How far out do you look to plan the strategy for the future?

The long-term vision is critical because the noise in the short-term can be distracting. We don’t want to make decisions based on just six months to a year down the road. We focus on a three- to five-year vision, because then the noise from the business aspect is eliminated.

We can make corrections along the way as long as we’re focused on the ultimate goal of where the organization needs to be in three to five years.

How critical is it to mirror the diversity of your clientele within your own workforce?

It’s critical to make the customers comfortable within this environment, and to the extent that our workforce can help accomplish that, it’s significant.

Our focus is on excellence, which allows us to identify the best individuals for the designated jobs. This provides a care model that is not only comfortable but also, from a quality and patient experience perspective, achieves the level of excellence we aspire to.

How important is it to engage all levels within the organization?

Mount Sinai has an open-door policy from the CEO on down. This creates an inclusive workforce that is vested in the success of the institution as a whole.

We focus on engagement and incentive alignment, and on rewarding performance in an objective manner. This allows us to build an inclusive workforce.

How do you put metrics in place to make sure you’re achieving the highest service standards?

The service standards include some which are imposed on us by the industry and are measured in a public way; others we identify ourselves as key components of the service standards.

We have a clear methodology which lays out standards and indicators across the system relating to quality, safety, service excellence, and customer friendliness. We make those indicators transparent across the entire organization and work towards their improvement.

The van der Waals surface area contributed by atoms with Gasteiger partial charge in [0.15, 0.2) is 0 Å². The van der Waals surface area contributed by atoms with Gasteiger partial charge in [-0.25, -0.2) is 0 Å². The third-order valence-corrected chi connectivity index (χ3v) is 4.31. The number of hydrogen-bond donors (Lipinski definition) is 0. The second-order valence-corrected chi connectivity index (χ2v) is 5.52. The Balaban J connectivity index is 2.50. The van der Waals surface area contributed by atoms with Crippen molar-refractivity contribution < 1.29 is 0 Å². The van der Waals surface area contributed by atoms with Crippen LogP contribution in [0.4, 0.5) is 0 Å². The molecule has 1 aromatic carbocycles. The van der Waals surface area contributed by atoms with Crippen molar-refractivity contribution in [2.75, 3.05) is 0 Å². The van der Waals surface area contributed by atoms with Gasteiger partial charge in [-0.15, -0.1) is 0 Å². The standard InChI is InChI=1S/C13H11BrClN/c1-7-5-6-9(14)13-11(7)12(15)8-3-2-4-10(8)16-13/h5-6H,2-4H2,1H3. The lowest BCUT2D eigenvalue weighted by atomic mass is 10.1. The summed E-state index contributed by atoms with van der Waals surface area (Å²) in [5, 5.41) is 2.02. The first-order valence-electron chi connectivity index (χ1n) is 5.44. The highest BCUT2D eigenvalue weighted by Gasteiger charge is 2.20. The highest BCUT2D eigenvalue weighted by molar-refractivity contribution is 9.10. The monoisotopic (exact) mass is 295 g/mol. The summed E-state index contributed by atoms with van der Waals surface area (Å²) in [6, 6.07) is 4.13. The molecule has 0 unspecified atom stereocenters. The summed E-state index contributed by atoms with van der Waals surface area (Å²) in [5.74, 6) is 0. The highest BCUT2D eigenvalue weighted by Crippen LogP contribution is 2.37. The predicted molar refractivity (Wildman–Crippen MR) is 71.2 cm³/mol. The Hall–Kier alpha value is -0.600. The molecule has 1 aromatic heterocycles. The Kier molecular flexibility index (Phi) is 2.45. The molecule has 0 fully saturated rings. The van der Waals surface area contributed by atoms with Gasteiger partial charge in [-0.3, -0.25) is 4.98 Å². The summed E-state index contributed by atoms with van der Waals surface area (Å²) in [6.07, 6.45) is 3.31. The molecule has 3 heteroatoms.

We have also invested in getting feedback from our customers in a timely fashion so we can respond quickly.

Are there opportunities for women to lead in your industry?

The industry is evolving in this respect. Academic medicine is a traditional structure, but it has been changing over time. As health care is moving into uncharted territory beyond only providing the typical health care to focusing on managing cost, the traditional skill sets are not enough to be successful. Novel business approaches are required, and those come-gender blind.

Through transparency and the matrix of a results-oriented organization, we are focused on outcomes and results that are independent of who is behind those outcomes and results.

I believe there are places for best-suited individuals in the industry, regardless of gender and I have seen women at Mount Sinai rise to leadership positions because they are the best candidates for those positions.

What is it about Mount Sinai that makes it a place where you have wanted to stay?

I come from a consulting background where the life span of a project is much shorter. I didn’t believe I would stay in one organization for an extended period of time.

What has made me remain here has been the commitment of the leadership team towards Mount Sinai’s success, which is bigger than any one individual.

We are all working towards creating an institution and leaving a legacy of excellence behind us where it’s not one individual that is highlighted – it’s a team effort.